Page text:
Sunday 9 October 2011

Will Vanilla Vanish

During the year 2000 or so, I had a chance to listen amazing story of vanilla and how it was creating fortune to farmers or adopters. In my visit to one such central nursery, I had eye witnessed the vanilla seedling for the first time.
 The Superintendent of that nursery had given a thorough talk on vanilla cultivation and it economic importance. While I had forgotten all except its economic importance “lakhs rupees is not a matter from the single acre of vanilla cultivation” that’s what I still remember.
In between 2000 to 2011, few years ago vanilla also rocked my native state in north eastern India. But, within a matter of 5 to 6 years on date, there was no news of vanilla cultivation and its economic proliferation.

Vanilla cultivation in India

In India, Kerala the South Indian state and also Nilgiri region of Tamil Nadu could be termed as pioneer in the vanilla cultivation. But, the condition or plight of the cultivators is same or might be same as is evident from the news column of one retired Colonel who used to contribute in “The Week” magazine and I am the avid reader of his column.
Colonel had mentioned his misfortune by taking up the vanilla cultivation investing good sum of hard earned money during the upward trends of vanilla in national and international markets.
In India Vanilla production has been in declining trend due to demand and supply situation in the national and international market. While the main feeder of vanilla is companies associated with ice cream maker and some perfume manufacturer etc but there is slew of demand from such organization or industry too.
According to The Financial Times “Farmers in the south Indian states, especially Kerala, took to vanilla farming after 2000 when prices climbed to record levels mainly due to damage to the crop in Madagascar, the world's largest producer of the commodity, because of hurricanes.
 Vanilla prices soared in 2003-04 to touch Rs 20,000 per kg for cured or processed beans. Later a bumper crop in Madagascar saw Indian prices dropping to less than Rs 600 per kg for processed beans”.

Now,what is vanilla?

Vanillin oil is the product obtained from the dried and cured vanilla bean. The vanillin oil is scented with good flavoring agent derived from the Orchid of genus vanilla (Vanilla planifolia). The compounds found in the vanillin is 4-hydroxy-3-methoxybenzaldehyde which is primarily responsible for the characteristic flavor and smell of vanilla  (wikipedia).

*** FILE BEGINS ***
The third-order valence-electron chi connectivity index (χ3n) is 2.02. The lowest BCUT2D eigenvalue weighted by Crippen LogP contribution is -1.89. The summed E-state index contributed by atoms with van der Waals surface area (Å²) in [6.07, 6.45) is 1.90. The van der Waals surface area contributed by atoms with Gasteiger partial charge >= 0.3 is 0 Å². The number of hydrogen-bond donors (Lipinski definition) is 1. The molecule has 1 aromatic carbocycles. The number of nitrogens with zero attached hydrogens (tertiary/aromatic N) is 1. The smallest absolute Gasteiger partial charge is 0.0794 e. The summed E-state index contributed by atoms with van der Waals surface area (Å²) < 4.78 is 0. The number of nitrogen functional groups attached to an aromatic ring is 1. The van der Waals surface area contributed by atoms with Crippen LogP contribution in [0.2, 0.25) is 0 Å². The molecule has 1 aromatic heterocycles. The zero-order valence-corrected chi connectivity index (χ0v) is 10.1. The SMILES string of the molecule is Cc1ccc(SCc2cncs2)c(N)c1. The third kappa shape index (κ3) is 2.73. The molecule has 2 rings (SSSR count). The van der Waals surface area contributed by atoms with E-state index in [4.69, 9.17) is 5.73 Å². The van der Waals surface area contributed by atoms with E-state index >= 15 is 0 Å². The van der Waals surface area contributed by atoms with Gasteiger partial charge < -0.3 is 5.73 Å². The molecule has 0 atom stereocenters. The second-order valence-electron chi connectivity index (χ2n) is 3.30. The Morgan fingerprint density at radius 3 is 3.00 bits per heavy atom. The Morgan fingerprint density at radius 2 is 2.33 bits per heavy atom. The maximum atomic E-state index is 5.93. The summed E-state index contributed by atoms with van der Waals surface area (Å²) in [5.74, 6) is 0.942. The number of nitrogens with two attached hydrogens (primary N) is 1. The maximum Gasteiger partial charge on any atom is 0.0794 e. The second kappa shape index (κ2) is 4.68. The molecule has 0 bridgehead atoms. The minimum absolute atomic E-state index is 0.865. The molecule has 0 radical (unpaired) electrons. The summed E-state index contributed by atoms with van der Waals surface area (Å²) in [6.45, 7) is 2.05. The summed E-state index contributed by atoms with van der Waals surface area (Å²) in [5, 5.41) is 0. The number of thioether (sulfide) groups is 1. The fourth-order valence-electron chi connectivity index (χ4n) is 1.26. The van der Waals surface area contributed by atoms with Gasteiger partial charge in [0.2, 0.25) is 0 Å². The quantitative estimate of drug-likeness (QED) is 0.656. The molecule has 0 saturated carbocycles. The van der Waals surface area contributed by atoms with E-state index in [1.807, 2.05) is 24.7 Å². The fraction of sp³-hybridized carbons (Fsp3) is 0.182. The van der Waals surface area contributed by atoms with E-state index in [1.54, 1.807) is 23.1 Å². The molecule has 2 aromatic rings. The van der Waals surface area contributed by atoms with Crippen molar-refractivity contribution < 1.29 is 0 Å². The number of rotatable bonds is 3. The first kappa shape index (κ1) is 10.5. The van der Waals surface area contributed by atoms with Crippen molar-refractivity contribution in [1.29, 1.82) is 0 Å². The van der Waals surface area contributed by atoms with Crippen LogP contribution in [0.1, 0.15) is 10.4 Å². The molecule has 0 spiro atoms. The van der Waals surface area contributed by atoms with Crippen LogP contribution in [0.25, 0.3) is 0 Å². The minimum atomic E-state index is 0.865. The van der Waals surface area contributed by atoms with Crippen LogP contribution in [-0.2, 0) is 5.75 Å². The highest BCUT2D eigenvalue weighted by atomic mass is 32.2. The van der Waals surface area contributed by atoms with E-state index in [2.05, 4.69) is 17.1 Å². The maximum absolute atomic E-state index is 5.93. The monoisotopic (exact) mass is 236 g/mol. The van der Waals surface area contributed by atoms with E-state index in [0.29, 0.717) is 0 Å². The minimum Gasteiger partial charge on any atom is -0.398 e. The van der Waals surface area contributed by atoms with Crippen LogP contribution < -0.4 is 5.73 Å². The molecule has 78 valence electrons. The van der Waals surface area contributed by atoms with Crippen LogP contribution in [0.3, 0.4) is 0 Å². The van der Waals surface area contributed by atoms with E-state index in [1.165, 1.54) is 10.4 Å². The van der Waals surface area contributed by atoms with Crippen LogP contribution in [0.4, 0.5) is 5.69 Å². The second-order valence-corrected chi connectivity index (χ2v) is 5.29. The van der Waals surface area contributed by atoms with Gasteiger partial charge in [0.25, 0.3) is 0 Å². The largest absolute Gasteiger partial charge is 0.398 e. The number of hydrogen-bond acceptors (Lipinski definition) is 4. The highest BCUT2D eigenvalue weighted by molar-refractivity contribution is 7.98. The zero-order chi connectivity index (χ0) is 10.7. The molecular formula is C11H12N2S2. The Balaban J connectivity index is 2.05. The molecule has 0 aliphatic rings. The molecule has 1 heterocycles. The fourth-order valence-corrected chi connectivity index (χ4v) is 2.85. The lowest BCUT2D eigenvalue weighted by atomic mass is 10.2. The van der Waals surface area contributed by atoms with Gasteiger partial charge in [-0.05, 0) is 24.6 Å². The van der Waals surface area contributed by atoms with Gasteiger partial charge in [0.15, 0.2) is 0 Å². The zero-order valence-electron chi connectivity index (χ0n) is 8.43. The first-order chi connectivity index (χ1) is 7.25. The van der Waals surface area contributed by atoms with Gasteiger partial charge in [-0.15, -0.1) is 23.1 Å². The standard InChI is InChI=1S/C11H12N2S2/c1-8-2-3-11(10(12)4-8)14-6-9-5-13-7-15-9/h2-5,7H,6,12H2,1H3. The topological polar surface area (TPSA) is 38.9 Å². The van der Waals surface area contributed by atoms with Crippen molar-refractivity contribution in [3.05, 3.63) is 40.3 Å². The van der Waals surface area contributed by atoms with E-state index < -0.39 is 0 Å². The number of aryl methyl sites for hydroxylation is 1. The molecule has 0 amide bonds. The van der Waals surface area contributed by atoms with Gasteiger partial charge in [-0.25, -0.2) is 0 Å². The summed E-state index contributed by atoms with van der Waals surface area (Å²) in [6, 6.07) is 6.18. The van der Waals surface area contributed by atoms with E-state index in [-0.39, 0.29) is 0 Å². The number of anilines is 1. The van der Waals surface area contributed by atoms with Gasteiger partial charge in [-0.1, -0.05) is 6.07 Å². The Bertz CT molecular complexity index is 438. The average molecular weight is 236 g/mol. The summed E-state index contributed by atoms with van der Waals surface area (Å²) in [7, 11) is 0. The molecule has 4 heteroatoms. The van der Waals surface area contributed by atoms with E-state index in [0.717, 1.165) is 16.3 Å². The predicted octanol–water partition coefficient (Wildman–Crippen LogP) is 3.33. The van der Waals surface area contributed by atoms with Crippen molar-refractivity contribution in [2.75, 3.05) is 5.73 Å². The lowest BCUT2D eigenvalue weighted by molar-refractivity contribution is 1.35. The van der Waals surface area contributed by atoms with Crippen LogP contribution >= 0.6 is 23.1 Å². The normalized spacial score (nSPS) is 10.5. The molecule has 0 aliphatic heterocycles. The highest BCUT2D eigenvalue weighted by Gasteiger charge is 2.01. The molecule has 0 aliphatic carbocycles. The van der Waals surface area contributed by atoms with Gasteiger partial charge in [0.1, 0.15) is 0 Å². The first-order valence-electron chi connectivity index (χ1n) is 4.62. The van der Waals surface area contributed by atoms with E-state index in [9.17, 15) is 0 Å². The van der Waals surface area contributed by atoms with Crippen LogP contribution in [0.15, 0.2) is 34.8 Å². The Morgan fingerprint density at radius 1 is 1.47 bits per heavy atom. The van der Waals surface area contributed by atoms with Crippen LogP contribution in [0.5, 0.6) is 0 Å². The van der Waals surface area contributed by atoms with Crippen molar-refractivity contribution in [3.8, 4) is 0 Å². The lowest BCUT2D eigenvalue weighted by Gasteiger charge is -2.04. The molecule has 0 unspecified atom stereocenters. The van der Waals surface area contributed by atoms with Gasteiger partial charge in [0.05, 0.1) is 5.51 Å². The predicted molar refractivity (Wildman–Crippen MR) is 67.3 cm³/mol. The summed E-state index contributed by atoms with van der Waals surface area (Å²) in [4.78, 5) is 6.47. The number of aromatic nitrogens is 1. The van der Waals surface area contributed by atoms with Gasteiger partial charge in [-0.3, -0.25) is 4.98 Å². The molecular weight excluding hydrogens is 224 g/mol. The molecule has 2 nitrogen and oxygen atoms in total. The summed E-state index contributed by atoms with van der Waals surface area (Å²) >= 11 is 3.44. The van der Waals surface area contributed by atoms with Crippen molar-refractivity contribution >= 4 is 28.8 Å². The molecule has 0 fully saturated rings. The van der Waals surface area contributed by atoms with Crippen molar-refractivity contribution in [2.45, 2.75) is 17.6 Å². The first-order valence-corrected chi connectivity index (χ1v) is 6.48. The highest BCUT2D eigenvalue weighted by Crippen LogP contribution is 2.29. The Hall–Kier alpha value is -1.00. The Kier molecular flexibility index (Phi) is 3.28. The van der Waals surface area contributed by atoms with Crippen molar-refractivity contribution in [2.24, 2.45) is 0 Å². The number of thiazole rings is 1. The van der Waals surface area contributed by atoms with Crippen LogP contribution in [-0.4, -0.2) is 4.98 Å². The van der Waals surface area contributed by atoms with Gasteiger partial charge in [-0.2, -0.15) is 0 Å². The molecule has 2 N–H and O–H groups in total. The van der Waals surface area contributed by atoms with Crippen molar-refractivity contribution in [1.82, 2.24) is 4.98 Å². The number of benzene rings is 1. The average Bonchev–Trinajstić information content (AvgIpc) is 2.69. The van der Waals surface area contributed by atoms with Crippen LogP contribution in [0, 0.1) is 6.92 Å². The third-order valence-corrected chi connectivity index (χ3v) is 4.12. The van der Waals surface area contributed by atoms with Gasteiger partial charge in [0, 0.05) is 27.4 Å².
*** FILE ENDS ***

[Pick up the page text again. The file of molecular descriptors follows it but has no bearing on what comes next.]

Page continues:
In addition, there are also several other compounds that is making the natural vanillin a unique product.
This is commonly used in ice-cream for flavoring the ice cream and also aromatizing perfumes and liqueurs. It is also used in culinary and varieties of   sweet dishes, cakes, chocolate, confectionery items and   creams.

Vanilla; Source of origin, distribution and production

Vanilla is native to Mexico however, it is also found in Philippines, Tonga, Turkey, Uganda, Madagaskar, China, Uganda, Indonesia, Comoros, Malawi etc where it is commercially cultivated (Wikipedia).
In the World, Madagascar dominates the market and trade both in terms of production and cultivation and the country is closely followed by Indonesia and Comoros. World production was about 4,500 tons in 2004 and has increased strongly in recent years according to VanillaBiomatrix.

Declining trend of Vanilla in World market

However, there is a declining trend in the world market for natural vanillin oil. It may be due to the slew in production and invasion of synthetic vanilla extracted from lignin a natural polymer found in wood and synthetic vanilla is a byproduct of pulp in papermaking.
However, synthetic vanilla is aggressively competing with the natural vanillin being cheap in price compare to the natural product. VanillaBiomatrix estimates that “The consumption of synthetic vanilla totals 12,000 to 15,000 tons per annum whereas world trade in natural vanilla is only 4,500 tons”.


In my opinion, the reason for declining trend of natural Vanillin could be higher prices and short supply. On the contrary, synthetic vanillin easily available with affordable rates is hugely affecting this on going saga of natural vanillin.
When I was writing this post, I was re-collecting and memorizing the indigo cultivation in India during the period of British which we studied during our school days.
 There were folklore, stories and dramas about the forceful cultivation of indigo in India by the British ruler who intern benefited in the world trade by exporting the indigo produced from the India.
 But there was sudden decline and finally stopped the indigo cultivation in India. Historian says it is not due to the resistance by the Indian farmers to the indigo cultivation but it was due to the discovery of the artificial indigo that had brought this change.
I am worried whether vanilla is trading the same path like Indian indigo or not.

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